Neither snow, nor rain, nor heat, nor gloom of night stays these courageous couriers from the swift completion of their appointed rounds.” Contrary to what many people think, those words did not originate with the United States Postal Service.
They were etched on the James Farley Post Office in New York City in 1898, but they were derived from a quote by Herodotus, who was inspired by the brave couriers he observed during the Greco-Persian Wars some 2,500 years ago. Mail delivery in Florida’s final frontier was not without its challenges, although Herodotus might not have seen it that way.
Over land or water, Naples had service
Captain Charles Stewart wore many hats during his employment by Walter Haldeman, the founder of Naples. One of those hats was as the skipper of the Bon Temp, the steamboat that delivered the mail and another was as the postmaster. The town’s first post office (1908) was at Capt. Stewart’s house on 12th Avenue South, and later moved to the end of the pier. Herodotus no doubt would have scoffed at this notion. Ansel McSwain, who later became Mayor of Bonita Springs and one of the co-founders of the Bank of Naples, was the area’s first and only Pony Express rider. In the morning, he’d carry the mail to Naples from Bonita Springs, and at night, he’d take the mail back to Bonita Springs. Perhaps Herodotus would have considered saddle sores a hazard of duty.
Here today, gone tomorrow
The paradox of progress is hard to swallow when the place we love has to change. Our sense of place is what orients us and provides context for our lives. We are all a part of the places we live within, and when those places are destroyed, a part of us dies with them. Some say that our sense of place comes from making a living from “it,” suffering from “its” catastrophes, valuing “it” for the investment of hard labor that we, our parents and grandparents and perhaps our unknown ancestors have put into “it.” One’s sense of Naples, as it relates to providing a context for our lives, depends upon when “it” became your full time home — not a tax shelter, but your home.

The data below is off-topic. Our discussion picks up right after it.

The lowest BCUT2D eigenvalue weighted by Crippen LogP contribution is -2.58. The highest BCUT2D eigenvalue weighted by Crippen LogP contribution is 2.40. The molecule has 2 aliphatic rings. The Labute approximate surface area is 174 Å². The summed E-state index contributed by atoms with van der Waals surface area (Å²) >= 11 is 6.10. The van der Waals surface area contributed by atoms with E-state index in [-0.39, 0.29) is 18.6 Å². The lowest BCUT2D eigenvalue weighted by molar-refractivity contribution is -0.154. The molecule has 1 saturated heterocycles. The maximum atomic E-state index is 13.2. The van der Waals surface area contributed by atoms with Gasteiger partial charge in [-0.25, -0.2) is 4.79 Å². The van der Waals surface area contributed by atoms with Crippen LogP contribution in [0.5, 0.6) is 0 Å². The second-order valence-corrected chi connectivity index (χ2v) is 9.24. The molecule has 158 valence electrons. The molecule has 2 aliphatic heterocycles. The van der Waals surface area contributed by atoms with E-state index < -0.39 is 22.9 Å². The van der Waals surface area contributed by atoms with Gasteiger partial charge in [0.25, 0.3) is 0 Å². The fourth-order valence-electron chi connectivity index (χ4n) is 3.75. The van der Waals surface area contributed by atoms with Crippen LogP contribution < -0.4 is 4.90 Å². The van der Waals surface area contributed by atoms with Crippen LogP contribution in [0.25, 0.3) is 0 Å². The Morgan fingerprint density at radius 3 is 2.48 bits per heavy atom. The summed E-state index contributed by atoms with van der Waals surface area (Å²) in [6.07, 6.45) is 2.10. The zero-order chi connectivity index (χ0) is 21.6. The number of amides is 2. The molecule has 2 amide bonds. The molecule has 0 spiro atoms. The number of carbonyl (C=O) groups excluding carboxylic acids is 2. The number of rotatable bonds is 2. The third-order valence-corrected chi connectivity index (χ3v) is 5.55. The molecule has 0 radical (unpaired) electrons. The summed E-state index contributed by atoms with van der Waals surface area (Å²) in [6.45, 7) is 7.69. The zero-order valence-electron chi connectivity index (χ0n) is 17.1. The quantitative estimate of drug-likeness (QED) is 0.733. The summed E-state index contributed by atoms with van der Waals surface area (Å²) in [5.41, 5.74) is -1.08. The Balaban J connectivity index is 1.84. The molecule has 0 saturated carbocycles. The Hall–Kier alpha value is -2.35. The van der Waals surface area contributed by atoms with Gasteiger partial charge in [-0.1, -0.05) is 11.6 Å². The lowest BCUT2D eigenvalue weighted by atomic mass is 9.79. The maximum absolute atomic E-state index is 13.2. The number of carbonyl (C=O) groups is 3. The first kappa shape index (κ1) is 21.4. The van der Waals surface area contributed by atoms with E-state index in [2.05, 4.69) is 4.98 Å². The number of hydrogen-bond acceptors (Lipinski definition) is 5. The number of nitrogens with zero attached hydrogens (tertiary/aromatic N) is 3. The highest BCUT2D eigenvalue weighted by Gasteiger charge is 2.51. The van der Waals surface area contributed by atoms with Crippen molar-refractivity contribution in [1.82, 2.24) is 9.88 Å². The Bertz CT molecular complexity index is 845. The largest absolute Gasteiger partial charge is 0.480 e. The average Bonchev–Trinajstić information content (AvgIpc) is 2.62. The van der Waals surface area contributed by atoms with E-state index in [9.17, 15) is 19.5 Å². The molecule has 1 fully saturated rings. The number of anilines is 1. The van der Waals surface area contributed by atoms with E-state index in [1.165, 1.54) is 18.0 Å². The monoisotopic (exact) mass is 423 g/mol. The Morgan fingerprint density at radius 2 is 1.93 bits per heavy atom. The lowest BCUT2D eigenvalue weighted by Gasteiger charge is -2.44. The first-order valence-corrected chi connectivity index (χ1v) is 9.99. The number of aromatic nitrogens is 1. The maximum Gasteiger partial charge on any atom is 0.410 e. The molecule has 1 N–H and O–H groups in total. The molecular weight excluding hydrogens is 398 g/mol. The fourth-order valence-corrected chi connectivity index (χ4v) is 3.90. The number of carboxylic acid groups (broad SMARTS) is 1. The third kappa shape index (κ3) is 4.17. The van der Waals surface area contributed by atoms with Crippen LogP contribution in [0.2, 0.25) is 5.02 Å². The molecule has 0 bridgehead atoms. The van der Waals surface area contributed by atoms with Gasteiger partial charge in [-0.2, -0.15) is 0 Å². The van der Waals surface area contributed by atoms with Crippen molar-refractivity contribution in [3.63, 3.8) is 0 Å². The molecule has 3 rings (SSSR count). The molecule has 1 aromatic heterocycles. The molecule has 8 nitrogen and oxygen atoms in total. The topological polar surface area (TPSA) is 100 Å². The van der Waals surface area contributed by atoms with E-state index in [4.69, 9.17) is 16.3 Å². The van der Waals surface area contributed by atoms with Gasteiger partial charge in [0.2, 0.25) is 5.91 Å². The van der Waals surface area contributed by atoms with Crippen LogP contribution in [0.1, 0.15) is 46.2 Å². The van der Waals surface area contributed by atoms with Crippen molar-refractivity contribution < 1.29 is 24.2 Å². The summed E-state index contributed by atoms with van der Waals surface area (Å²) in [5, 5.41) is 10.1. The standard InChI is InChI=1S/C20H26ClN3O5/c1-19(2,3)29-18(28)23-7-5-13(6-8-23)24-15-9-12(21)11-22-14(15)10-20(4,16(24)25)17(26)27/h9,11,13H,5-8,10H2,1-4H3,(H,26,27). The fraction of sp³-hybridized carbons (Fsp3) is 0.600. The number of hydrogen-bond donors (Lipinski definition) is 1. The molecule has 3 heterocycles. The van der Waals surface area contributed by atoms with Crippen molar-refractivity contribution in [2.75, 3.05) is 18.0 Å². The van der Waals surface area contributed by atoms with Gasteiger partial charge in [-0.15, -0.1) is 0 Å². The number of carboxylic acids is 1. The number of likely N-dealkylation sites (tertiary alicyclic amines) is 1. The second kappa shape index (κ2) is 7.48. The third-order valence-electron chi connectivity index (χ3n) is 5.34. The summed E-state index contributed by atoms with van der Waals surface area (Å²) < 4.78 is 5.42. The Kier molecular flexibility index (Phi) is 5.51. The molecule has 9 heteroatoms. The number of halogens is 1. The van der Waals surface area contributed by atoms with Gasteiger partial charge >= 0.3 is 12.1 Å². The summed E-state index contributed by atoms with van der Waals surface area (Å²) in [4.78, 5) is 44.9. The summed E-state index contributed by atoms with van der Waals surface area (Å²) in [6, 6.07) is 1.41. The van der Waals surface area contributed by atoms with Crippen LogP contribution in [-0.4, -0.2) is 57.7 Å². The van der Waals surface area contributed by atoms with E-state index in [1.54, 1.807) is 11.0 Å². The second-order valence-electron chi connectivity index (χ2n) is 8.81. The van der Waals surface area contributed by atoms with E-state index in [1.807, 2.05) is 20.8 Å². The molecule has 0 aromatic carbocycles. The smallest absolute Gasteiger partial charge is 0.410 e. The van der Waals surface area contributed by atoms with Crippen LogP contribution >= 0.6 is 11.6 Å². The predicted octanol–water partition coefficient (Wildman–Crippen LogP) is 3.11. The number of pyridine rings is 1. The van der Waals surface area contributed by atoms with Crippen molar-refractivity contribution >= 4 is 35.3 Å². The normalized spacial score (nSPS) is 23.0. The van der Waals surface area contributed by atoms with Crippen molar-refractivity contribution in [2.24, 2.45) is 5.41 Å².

A few years ago, I had a phone call from a Naples-born friend, Denyse Smith Mesnick, granddaughter of Roy Smith, longest running Mayor of Naples and co-founder of the Bank of Naples. asking for my help in saving the city’s last remaining concrete street marker — all 400 pounds of it.
Ms. Mesnick had received a tip that the city was concerned about the Third Street South/Third Avenue South marker and had plans to remove it.
When the postman in the early 1940s said his route was getting too big and the town needed some kind of street marker with numbers, the residents agreed. Up until this time, the mail carrier knew the houses along his route by the colors and tile designs on the individual roofs.
The Chamber of Commerce decided it would donate the markers and made a plan to install 136 of them around the town. That was in 1948. It took four years before any of the $2-apiece markers were put in their proper places.
Over the years, the street markers gradually disappeared, most likely due to demolitions and re-dos. The post at Third St. S. and Third Ave. S. stood firmly in place watching over the home of Ms. Mesnick’s family friends, Preston and Margaret Tuttle. When Margaret passed away in 2005 at the age of 95, the house was sold. With demolition crews on their way, George Archibald, the city’s traffic engineer, saved the day by saving the marker and storing it for safekeeping. Once freshly painted, it was returned to its rightful spot, now distinguished with a marker of its own declaring: “Naples Landmark Street Marker circa 1948. Former site of the home of Preston and Margaret Tuttle 1945-2005.”
Four years later, this small, sense of place marker, was under siege again. Here we are in 2021 and “it” is still there. You have probably passed “it” on your way to Sea Salt or the Naples Pier. Perhaps when you ride by now, you will see “it” in a different way and tell the story of how “it” came to be thus adding a layer to your own sense of place.